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Mercy Snow: A Novel Hardcover – January 14, 2014
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"Tiffany Baker's raw and powerful writing almost reads like a screenplay in its simplicity, suspense and dialogue that jumps off the page...The town, the woods, the river, the blood of humans and beasts: they're all characters in Baker's novel, as important as any of its living women. That's what makes her writing so gripping. It's an experience that haunts long after the final page has been turned."―Toronto Star
"Tiffany Baker excels at creating offbeat characters with big hearts who live in difficult circumstances. Nineteen-year-old Mercy is unforgettable as she ekes out a living in the harshest of circumstances while caring for a young sister and battling the town's wrath. This third great novel, following "The Little Giant of Aberdeen County" and "The Gilly Salt Sisters," clinches Baker's place on the "must-read" list."―Judy Romanowich Smith, Minneapolis Star Tribune
"As the families' secrets come pouring out, Baker deftly balances personal grievances with broader concerns about pollution, economic justice and corporate responsibility in small-town America."―San Jose Mercury News
"Baker is masterful at creating elegantly flawed characters who are both believably ordinary and extraordinary."―Family Circle
"Appealing. . . Baker has managed to carve out her own niche in this rocky North Woods terrain, largely due to her deeply flawed but likable characters."―Kirkus Reviews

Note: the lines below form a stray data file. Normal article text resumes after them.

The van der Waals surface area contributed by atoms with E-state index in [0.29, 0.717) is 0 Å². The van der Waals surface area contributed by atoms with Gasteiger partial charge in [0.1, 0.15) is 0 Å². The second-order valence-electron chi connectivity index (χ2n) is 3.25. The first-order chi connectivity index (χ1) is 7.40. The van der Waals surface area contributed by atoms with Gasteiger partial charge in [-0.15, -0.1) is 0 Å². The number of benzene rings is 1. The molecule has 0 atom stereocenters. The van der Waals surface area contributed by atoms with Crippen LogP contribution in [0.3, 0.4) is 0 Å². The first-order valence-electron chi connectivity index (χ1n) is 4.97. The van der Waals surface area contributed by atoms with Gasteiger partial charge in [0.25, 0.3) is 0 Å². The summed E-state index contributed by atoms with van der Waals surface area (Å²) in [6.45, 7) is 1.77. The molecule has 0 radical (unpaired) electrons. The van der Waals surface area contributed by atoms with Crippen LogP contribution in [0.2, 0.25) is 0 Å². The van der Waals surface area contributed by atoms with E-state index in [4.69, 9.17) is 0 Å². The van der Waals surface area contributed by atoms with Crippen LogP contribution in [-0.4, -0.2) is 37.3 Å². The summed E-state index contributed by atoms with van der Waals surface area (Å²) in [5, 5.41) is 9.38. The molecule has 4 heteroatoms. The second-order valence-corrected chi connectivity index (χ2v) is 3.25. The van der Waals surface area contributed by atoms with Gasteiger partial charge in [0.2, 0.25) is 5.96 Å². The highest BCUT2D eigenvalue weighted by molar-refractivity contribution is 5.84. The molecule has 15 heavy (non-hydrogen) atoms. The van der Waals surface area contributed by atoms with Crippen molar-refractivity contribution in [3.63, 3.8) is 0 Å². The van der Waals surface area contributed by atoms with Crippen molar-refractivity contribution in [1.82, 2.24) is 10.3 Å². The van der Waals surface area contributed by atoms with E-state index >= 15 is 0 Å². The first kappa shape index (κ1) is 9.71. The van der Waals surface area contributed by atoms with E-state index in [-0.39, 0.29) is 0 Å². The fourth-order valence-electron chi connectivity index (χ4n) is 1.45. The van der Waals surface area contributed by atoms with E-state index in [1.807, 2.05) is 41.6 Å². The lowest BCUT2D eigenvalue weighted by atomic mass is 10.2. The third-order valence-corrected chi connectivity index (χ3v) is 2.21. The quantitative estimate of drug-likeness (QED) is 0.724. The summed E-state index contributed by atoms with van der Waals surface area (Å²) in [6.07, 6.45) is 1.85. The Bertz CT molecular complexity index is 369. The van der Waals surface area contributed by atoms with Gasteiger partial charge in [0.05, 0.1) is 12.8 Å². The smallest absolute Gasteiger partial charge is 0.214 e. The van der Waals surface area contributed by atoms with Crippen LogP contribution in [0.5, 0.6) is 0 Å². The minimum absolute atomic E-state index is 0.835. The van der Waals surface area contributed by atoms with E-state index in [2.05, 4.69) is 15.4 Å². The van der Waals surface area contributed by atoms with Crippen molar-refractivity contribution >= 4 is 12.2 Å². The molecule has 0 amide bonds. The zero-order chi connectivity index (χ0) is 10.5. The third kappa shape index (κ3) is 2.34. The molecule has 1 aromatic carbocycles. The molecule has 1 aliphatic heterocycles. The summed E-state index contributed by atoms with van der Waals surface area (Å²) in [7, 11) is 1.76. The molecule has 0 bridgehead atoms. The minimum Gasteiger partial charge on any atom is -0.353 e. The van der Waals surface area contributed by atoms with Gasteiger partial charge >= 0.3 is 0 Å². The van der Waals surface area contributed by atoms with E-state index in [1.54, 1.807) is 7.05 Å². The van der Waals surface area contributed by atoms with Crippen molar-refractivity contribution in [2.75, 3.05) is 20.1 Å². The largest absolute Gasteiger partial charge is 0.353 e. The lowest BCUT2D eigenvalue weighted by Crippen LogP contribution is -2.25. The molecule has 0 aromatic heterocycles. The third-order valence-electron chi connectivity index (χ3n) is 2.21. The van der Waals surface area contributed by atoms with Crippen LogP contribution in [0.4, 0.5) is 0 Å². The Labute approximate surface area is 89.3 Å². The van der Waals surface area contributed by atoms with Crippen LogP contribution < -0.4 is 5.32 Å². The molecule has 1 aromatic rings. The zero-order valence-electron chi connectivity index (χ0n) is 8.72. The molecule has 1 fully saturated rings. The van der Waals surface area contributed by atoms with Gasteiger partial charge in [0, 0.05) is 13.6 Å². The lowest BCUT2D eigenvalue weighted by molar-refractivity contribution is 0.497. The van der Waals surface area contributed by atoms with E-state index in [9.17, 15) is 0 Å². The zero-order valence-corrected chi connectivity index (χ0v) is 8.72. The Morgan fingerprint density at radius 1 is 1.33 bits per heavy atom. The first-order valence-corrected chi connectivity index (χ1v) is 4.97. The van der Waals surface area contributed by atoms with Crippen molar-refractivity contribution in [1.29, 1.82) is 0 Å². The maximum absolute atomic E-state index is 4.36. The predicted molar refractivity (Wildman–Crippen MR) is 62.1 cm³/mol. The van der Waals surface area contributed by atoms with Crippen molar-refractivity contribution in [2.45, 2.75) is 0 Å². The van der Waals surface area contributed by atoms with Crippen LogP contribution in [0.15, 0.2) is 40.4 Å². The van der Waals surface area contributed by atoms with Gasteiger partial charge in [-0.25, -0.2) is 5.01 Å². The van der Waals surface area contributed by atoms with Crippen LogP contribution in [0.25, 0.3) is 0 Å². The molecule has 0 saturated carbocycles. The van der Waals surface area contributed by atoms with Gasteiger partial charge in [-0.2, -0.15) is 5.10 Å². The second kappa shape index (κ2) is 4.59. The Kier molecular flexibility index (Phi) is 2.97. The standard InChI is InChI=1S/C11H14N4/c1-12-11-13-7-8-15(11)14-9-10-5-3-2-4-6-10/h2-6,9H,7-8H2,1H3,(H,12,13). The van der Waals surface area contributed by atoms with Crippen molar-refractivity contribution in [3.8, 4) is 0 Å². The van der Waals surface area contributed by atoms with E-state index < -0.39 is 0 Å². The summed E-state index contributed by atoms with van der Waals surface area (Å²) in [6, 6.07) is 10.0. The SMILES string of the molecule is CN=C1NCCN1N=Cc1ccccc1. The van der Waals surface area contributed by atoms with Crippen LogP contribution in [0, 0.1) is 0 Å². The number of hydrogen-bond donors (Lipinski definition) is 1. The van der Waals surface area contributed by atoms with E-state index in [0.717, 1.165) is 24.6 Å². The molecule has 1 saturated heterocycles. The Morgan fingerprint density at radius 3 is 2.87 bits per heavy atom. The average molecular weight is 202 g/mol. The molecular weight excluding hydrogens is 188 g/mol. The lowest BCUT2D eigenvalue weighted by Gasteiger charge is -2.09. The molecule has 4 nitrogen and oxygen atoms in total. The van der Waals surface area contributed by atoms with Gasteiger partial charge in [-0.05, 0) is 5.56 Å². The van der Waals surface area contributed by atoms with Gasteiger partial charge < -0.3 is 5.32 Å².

"Mercy Snow . . . limn[s] tensions between two disparate families in Titan Falls, NH, while adding the dark, gothic feel of a decades-old mystery."―Library Journal
"I was completely swept away in this gothic tale of three women linked by secrets, some long buried, some far more recent. From the opening scene to the final page, Tiffany Baker kept me entranced in a novel so richly atmospheric that when I closed the cover, I was sure I could smell the paper mill on my clothes and hair, and hear the churn of the filthy Androscoggin River outside my door. Mercy Snow is a testament to the dark power of secrets; a power that can bind us together, or drive us apart."―Jennifer McMahon, author of The One I Left Behind and Island of Lost Girls
"Hauntingly beautiful, wrapped in a lush, cold atmosphere, Mercy Snow is a ghostly, magical, psychological tale of redemption and, yes, mercy. I was spellbound. Tiffany Baker spirits us away."―Sarah Addison Allen, author of The Peach Keeper
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Top Customer Reviews
One night, a reckless driver causes a fatal accident. Just down the road, Zeke Snow’s old truck is crashed into a tree, and Zeke is nowhere to be found. What appears to be a clear crime becomes much, much more complicated, and past secrets abound.
Tiffany Baker is a talented writer who spins a complex plot as she gradually reveals the layered lives of characters who all have their share of imperfections and sins. She turns out beautifully crafted sentences that give larger meaning to simple actions. One example: “…silence fell over the room as the women took their needles, bent their heads, and began to stitch, their needles pricking, prying, and then just as quickly closing the little holes they were making in the fabric of one another’s lives.”
As I read, I wavered on the rating to give "Mercy Snow." The mystical aspects of the story reminded me of Latin American magical realism, but at times it got a little too out there for me. I anticipated some plot developments, although there were some good surprises. Finally, I couldn’t buy the ending for one character. But ultimately, I went with five stars because there is so much that I liked about the book, and when I finished the last page, I knew this was a novel that I won’t forget for a long time.